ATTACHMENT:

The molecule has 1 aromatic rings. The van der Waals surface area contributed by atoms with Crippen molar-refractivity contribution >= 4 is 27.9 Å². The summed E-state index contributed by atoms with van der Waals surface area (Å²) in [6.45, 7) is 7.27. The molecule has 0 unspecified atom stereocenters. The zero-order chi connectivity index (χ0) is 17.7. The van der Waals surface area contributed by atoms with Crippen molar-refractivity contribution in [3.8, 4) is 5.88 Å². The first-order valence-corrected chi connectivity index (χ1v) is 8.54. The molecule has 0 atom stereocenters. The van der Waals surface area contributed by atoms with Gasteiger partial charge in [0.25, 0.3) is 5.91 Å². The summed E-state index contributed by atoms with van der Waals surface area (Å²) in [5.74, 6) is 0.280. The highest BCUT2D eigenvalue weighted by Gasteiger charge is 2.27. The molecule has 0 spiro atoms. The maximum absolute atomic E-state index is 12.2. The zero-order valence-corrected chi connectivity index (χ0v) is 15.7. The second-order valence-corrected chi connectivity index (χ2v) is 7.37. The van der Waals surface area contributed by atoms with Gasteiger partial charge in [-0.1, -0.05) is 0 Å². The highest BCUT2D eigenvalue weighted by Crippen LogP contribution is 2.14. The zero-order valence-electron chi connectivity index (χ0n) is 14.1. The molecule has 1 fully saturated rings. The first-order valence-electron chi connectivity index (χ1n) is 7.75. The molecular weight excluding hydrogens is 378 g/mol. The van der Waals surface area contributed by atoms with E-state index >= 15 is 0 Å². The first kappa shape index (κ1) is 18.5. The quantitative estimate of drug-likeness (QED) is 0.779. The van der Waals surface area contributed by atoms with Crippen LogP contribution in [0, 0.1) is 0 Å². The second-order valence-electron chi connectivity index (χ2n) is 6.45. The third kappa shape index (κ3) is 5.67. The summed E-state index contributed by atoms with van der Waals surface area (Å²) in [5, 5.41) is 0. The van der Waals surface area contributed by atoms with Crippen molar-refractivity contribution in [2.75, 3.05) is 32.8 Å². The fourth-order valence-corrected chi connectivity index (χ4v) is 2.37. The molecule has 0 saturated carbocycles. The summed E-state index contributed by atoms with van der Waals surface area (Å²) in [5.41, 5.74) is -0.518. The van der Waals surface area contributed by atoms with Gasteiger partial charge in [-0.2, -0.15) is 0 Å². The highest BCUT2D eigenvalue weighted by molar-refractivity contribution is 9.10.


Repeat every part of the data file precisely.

The molecule has 1 aromatic rings. The van der Waals surface area contributed by atoms with Crippen molar-refractivity contribution >= 4 is 27.9 Å². The summed E-state index contributed by atoms with van der Waals surface area (Å²) in [6.45, 7) is 7.27. The molecule has 0 unspecified atom stereocenters. The zero-order chi connectivity index (χ0) is 17.7. The van der Waals surface area contributed by atoms with Crippen molar-refractivity contribution in [3.8, 4) is 5.88 Å². The first-order valence-corrected chi connectivity index (χ1v) is 8.54. The molecule has 0 atom stereocenters. The van der Waals surface area contributed by atoms with Gasteiger partial charge in [0.25, 0.3) is 5.91 Å². The summed E-state index contributed by atoms with van der Waals surface area (Å²) in [5.74, 6) is 0.280. The highest BCUT2D eigenvalue weighted by Gasteiger charge is 2.27. The molecule has 0 spiro atoms. The maximum absolute atomic E-state index is 12.2. The zero-order valence-corrected chi connectivity index (χ0v) is 15.7. The second-order valence-corrected chi connectivity index (χ2v) is 7.37. The van der Waals surface area contributed by atoms with Gasteiger partial charge in [-0.1, -0.05) is 0 Å². The highest BCUT2D eigenvalue weighted by Crippen LogP contribution is 2.14. The zero-order valence-electron chi connectivity index (χ0n) is 14.1. The molecule has 1 fully saturated rings. The first-order valence-electron chi connectivity index (χ1n) is 7.75. The molecular weight excluding hydrogens is 378 g/mol. The van der Waals surface area contributed by atoms with E-state index >= 15 is 0 Å². The first kappa shape index (κ1) is 18.5. The quantitative estimate of drug-likeness (QED) is 0.779. The van der Waals surface area contributed by atoms with Crippen LogP contribution in [0, 0.1) is 0 Å². The second-order valence-electron chi connectivity index (χ2n) is 6.45. The third kappa shape index (κ3) is 5.67. The summed E-state index contributed by atoms with van der Waals surface area (Å²) in [5, 5.41) is 0. The van der Waals surface area contributed by atoms with Crippen molar-refractivity contribution in [2.75, 3.05) is 32.8 Å². The fourth-order valence-corrected chi connectivity index (χ4v) is 2.37. The molecule has 0 saturated carbocycles. The summed E-state index contributed by atoms with van der Waals surface area (Å²) in [5.41, 5.74) is -0.518. The van der Waals surface area contributed by atoms with Gasteiger partial charge in [-0.2, -0.15) is 0 Å². The highest BCUT2D eigenvalue weighted by molar-refractivity contribution is 9.10.